Sick

What to Do to Not Get Sick When Your Partner Is Sick

Remember, a cold lasts a few days, but your partner will remember you being a germaphobe forever

So your significant other, who you live with, is sick. She or he is coughing, sneezing and getting their sickly juices on everything from the couch you sit on together to the door knob you use to go to the bathroom, not to mention the toilet seat.

Do you:

A) Buy a hazmat suit
B) Break up with them
C) Declare martial law and set up a quarantine
D) Tell them you’re going to pick up some NyQuil from the drug store and never come back

The correct answer of course is: All of the above. Because you can never be too careful. 

I’m kidding, relax. In fact, I don’t believe in keeping my distance when my girlfriend is sick. My method is leaning into the sickness and helping her get better — after all, we’re talking about the common cold or the flu, not ebola.

That said, most of us, ideally speaking, would prefer to avoid getting sick ourselves, so barring the extreme measures above — that I should admit are the best, most efficient ways of ensuring that you don’t get sick too — what’s a good S.O. to do when their partner is a sick-y?

First and foremost, you should know what you’re up against. “When people sneeze, cough or even talk, they’re spreading little droplets that can contain influenza and other viruses,” Romney M. Humphries, section chief of clinical microbiology in the Department of Pathology and Laboratory Medicine at the David Geffen School of Medicine at UCLA, told SELF. “These droplets become airborne and then settle on surfaces. Depending on what virus or bacteria a person has, you may not even need to interact with them to catch their germs in a shared space. Some bacteria and viruses, like the flu, for example, can survive on hard surfaces for at least a day.”

So how then can you best protect yourself from these “tiny droplets” of sickly doom? Per nearly every piece of advice on the internet, wash your hands. “In addition to all the times you should wash them anyway, such as after you use the bathroom, you should also wash them whenever you touch things that sick family members have been touching,” reports Very Well Health. “If you don’t have soap and water available, use hand sanitizing gel or wipes.”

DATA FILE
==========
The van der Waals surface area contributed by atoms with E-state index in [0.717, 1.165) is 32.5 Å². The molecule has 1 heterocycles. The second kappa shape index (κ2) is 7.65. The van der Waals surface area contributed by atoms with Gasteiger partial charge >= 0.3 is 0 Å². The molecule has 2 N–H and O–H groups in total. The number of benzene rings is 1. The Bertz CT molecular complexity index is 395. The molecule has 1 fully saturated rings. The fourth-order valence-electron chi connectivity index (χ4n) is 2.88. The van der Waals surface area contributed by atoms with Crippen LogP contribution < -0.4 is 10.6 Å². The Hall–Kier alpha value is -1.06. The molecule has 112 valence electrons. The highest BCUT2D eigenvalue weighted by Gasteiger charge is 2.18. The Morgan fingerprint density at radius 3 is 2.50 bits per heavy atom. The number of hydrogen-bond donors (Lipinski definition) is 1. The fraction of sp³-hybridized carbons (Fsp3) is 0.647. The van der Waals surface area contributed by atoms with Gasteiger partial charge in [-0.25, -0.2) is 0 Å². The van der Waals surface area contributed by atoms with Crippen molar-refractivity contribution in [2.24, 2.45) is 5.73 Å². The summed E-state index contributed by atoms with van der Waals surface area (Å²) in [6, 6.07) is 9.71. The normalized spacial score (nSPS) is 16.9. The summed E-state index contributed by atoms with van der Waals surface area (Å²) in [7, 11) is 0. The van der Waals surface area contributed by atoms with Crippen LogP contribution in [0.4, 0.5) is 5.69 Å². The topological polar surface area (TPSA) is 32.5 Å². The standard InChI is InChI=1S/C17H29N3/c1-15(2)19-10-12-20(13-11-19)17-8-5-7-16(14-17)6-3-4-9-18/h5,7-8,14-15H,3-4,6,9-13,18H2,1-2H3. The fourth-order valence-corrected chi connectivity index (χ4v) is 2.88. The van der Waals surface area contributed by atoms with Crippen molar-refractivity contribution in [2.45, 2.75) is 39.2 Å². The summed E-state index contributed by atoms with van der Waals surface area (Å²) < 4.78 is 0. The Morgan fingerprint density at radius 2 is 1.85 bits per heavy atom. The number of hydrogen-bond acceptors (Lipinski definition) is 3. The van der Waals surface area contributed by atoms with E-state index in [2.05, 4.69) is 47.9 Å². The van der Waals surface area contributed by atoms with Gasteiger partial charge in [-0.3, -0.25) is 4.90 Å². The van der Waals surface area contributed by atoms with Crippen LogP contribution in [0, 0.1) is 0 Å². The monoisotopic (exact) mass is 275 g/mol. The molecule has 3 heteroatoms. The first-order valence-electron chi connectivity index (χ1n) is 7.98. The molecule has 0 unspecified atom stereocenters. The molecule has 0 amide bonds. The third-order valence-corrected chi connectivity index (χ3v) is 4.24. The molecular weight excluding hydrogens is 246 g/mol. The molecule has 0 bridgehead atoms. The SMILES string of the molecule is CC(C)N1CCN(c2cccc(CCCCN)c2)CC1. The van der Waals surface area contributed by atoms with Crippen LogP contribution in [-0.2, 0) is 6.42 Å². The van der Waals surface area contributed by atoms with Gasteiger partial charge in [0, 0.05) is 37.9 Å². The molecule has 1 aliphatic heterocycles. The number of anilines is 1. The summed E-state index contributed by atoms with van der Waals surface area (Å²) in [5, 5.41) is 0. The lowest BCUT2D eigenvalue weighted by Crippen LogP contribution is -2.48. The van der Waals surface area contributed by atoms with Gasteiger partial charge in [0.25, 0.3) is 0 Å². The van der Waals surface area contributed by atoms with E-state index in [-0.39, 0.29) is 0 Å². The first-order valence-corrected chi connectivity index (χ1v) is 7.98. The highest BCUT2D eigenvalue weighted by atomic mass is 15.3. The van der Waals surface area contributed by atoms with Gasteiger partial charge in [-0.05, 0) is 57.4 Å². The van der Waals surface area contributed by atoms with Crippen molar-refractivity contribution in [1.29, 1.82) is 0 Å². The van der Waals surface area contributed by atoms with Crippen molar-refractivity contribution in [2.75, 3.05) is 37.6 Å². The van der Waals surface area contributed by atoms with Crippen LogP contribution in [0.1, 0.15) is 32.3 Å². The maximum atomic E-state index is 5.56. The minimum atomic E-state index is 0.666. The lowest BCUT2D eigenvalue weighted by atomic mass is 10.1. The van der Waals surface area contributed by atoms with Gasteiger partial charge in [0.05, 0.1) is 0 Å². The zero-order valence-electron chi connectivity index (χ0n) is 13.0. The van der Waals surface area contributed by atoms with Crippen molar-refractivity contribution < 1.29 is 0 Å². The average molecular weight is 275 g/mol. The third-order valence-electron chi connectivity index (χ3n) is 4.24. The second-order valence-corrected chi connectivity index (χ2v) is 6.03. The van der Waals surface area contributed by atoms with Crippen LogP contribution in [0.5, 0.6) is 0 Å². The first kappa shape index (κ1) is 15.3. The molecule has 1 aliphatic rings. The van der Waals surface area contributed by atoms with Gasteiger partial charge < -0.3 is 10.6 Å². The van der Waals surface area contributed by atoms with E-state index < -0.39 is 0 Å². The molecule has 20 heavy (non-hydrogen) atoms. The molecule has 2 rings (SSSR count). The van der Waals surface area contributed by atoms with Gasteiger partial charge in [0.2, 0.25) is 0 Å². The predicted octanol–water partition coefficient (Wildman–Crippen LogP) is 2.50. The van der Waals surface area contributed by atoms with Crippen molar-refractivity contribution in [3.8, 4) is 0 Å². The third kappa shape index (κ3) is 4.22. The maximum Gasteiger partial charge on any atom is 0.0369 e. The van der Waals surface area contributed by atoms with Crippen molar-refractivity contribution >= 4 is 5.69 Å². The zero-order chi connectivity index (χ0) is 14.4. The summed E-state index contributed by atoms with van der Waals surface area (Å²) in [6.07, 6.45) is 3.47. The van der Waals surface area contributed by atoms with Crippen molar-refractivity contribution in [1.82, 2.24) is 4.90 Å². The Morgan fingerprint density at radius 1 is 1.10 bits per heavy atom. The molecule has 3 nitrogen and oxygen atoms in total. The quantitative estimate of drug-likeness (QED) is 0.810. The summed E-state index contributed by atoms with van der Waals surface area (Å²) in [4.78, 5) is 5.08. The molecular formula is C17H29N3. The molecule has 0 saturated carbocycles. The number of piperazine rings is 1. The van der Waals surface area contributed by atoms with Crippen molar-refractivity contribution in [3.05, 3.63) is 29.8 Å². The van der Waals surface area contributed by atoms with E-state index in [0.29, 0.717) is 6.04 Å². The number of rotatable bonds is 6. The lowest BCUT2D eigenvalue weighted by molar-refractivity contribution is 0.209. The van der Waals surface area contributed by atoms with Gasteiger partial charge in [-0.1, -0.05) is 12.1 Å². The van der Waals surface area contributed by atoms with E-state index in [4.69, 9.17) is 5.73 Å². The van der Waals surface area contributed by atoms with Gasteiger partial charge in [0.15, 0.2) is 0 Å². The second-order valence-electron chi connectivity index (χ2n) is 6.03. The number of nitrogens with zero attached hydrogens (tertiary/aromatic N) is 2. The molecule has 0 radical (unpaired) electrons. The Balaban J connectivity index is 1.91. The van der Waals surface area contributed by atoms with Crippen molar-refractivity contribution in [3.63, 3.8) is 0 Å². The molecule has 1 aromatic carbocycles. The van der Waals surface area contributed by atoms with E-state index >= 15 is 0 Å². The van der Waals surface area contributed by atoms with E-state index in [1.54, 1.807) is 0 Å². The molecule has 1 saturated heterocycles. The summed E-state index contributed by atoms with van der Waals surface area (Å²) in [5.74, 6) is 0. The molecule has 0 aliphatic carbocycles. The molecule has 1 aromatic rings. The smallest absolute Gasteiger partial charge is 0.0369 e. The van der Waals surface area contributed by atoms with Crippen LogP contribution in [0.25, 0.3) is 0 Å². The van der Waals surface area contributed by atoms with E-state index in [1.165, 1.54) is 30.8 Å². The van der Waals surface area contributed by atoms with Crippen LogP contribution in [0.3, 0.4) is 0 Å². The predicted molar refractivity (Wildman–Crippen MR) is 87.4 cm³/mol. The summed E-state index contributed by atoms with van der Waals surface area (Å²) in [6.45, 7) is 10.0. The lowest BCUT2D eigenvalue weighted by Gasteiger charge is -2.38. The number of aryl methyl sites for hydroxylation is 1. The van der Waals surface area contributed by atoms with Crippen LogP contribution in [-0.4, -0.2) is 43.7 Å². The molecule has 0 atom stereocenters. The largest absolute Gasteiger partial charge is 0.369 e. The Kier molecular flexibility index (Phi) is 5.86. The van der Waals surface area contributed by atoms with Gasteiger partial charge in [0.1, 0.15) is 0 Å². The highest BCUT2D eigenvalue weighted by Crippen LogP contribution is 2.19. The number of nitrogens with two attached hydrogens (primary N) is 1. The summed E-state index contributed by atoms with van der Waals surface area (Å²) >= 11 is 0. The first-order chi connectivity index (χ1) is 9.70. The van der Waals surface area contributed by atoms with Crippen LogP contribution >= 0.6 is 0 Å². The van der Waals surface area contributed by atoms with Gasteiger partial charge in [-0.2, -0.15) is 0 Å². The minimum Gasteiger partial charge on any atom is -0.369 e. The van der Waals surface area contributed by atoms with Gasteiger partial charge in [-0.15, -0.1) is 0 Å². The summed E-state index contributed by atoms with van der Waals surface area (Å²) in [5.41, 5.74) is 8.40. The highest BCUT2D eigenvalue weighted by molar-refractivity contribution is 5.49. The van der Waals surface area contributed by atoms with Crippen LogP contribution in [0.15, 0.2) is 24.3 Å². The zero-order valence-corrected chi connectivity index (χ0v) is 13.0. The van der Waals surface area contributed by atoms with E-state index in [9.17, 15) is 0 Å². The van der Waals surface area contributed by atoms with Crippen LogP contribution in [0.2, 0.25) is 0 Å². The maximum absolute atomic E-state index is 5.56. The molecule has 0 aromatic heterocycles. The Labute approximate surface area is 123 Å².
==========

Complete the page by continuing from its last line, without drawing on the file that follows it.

Additionally, Very Well Health recommends not sharing cups; sleeping in separate rooms (or at least facing away from each other); and to, of course, avoid cuddling and/or kissing. On the latter count, according to a report in Elite Daily, kissing someone with the common cold or a respiratory infection is a sure-fire way to get yourself sick. “Because transmission is via respiratory droplets, avoid kissing your partner while they’re actively having symptoms,” Celine Thum, a medical director at Paradocs Worldwide, told the site. 

As far as sex goes, she says that while the sick person isn’t going to have much of an appetite for making the sex, on the off-chance that they do, having sick sex isn’t necessarily going to give you the sniffles. “Theoretically, colds aren’t spread through sexual contact, but being in close proximity to an individual puts you at increased risk for coming into contact with a virus,” Thum told Elite Daily.

But again, barring a complete quarantine and/or donning a hazmat suit that I really, genuinely hope you don’t have hanging in your closet, there’s always the chance that you’ll get sick when the S.O. you live with is sick. So do what I do and just roll the dice, hold your breath and don’t turn into a weirdo germaphobe. The sickness will pass, but how you behave during these trying times — when not only your immune system, but also your ability to be a supportive partner, is being tested — will haunt your relationship if you suddenly forget how to be decent.